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pinochle

[pee-nuhk-uh l, -nok-]
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noun
  1. a popular card game played by two, three, or four persons, with a 48-card deck.
  2. a meld of the queen of spades and the jack of diamonds in this game.
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Also penuchle, penuckle, pi·noc·le.

Origin of pinochle

1860–65, Americanism; < Swiss German Binokel, Binoggel < Swiss French binocle literally, pince-nez (see binocle1), probably adopted as synonym of the less current French besicles spectacles, folk-etymological alteration of bezigue bezique
Dictionary.com Unabridged Based on the Random House Unabridged Dictionary, © Random House, Inc. 2018

Related Words for pinochle

poker, roulette, bridge, lottery, bingo, canasta, gin, lotto, pinochle, twenty-one

Examples from the Web for pinochle

Contemporary Examples of pinochle

Historical Examples of pinochle

  • He's no sport at all, except maybe when it comes to pinochle.

    Torchy and Vee

    Sewell Ford

  • Dirty trick to break up a pinochle game in weather like this.

    Cue for Quiet

    Thomas L. Sherred

  • "Got change for a dollar, an' I'll settle that pinochle debt," offered the sergeant.

    The Drums Of Jeopardy

    Harold MacGrath

  • It was like him to forget all about the herder and the promise of pinochle that night.

    The Uphill Climb

    B. M. Bower

  • The house was peaceful, that evening, and he enjoyed a game of pinochle with his wife.

    Babbitt

    Sinclair Lewis


British Dictionary definitions for pinochle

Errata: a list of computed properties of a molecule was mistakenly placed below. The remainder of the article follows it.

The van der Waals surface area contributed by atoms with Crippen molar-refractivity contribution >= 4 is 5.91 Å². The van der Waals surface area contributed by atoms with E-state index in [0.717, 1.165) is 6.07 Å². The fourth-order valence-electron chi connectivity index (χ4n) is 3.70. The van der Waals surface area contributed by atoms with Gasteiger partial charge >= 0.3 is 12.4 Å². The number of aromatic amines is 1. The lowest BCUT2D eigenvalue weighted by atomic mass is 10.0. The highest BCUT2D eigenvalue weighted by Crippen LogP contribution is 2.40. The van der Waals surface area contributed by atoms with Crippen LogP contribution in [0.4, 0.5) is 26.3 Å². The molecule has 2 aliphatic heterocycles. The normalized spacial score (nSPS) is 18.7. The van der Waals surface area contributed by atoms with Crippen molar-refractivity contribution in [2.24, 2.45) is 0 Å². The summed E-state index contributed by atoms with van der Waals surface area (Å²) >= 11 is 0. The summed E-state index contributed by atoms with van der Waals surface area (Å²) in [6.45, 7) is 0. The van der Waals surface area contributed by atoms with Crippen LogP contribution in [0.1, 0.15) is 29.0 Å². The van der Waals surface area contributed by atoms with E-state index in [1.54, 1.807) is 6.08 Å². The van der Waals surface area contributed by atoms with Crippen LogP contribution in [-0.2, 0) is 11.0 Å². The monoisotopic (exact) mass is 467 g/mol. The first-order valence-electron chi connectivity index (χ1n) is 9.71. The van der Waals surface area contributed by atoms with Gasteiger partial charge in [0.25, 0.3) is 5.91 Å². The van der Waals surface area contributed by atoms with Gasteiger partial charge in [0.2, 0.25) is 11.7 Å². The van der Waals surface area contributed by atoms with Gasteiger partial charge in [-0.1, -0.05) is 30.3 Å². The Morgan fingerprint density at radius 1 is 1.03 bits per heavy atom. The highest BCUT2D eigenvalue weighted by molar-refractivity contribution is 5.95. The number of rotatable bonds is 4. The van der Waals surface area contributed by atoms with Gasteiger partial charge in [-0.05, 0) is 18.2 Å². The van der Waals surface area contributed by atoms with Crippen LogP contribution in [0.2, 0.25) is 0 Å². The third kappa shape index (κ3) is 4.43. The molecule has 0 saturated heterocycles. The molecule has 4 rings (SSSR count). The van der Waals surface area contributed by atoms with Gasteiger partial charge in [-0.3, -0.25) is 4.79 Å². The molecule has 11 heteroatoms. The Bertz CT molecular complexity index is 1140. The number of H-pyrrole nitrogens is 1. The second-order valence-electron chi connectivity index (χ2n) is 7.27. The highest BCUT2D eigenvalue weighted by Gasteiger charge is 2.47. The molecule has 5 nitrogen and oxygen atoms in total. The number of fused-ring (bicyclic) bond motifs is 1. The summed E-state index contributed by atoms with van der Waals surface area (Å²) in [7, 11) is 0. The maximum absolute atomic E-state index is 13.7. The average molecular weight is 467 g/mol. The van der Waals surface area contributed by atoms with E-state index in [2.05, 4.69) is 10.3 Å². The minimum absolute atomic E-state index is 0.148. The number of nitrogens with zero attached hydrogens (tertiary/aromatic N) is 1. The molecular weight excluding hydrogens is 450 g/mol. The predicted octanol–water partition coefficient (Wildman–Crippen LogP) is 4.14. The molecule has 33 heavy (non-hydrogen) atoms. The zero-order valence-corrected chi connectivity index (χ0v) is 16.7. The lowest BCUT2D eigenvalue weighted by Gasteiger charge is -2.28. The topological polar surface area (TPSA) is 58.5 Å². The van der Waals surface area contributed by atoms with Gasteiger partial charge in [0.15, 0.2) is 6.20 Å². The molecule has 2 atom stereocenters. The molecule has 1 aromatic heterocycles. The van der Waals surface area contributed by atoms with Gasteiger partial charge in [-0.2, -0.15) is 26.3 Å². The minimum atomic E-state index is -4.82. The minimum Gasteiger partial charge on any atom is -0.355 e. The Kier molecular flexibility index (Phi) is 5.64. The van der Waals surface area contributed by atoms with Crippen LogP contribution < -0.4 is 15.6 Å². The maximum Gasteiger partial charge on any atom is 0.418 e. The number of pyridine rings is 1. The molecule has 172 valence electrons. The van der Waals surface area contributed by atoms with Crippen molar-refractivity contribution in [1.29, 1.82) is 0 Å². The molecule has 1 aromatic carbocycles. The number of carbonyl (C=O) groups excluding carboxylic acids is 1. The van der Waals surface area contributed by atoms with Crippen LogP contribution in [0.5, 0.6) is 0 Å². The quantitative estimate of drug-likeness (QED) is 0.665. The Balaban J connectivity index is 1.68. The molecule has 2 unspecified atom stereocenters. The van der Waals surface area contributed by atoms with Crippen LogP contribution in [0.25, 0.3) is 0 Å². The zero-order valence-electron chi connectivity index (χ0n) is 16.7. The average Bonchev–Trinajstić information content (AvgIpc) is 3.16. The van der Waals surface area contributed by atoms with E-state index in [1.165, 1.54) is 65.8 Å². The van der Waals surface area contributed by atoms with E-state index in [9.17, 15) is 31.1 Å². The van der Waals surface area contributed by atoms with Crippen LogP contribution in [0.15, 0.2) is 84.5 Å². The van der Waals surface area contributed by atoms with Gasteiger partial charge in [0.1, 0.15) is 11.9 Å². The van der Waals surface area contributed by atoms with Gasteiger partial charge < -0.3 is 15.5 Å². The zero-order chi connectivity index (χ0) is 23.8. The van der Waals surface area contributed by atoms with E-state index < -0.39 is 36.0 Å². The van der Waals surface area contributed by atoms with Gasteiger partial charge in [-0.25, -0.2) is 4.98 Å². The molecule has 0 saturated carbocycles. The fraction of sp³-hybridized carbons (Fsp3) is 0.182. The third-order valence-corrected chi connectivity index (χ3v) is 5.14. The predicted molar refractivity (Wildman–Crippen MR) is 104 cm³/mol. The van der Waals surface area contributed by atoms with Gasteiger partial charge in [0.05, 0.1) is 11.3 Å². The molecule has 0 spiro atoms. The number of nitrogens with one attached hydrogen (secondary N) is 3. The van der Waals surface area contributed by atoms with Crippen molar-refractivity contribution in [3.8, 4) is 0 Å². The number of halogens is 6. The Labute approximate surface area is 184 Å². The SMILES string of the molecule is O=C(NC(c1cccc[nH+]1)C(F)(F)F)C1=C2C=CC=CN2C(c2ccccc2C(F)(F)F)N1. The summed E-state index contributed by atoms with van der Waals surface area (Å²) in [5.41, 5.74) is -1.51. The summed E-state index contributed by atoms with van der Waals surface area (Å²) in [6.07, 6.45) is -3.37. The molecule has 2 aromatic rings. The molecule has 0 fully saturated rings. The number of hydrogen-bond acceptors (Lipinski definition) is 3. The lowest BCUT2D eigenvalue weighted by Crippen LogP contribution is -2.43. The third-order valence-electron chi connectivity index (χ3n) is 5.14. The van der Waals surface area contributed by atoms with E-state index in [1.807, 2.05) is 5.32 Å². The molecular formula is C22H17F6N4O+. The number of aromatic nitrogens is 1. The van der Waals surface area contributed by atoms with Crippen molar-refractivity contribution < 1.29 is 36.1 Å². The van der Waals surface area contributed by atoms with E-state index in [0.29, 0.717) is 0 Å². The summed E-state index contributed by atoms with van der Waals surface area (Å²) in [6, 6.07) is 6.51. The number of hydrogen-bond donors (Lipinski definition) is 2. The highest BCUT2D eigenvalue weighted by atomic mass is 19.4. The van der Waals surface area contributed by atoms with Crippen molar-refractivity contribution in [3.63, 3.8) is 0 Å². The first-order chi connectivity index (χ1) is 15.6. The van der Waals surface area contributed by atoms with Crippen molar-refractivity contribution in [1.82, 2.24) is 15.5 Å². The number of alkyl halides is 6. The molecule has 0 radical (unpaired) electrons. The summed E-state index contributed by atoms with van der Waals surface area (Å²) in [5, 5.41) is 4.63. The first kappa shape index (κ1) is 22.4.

pinochle

penuchle, penuckle or pinocle

noun
  1. a card game for two to four players similar to bezique
  2. the combination of queen of spades and jack of diamonds in this game
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Word Origin for pinochle

C19: of unknown origin
Collins English Dictionary - Complete & Unabridged 2012 Digital Edition © William Collins Sons & Co. Ltd. 1979, 1986 © HarperCollins Publishers 1998, 2000, 2003, 2005, 2006, 2007, 2009, 2012

Word Origin and History for pinochle

n.

also pinocle, 1864, Peaknuckle, of uncertain origin, perhaps from Swiss dialect Binokel (German), binocle (French), from French binocle "pince-nez" (17c.), from Medieval Latin binoculus "binoculars" (see binocular). Taken as a synonym for bésigue "bezique," the card game, and wrongly identified with besicles "spectacles," probably because the game is played with a double deck. Pinochle was popularized in U.S. late 1800s by German immigrants.

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Online Etymology Dictionary, © 2010 Douglas Harper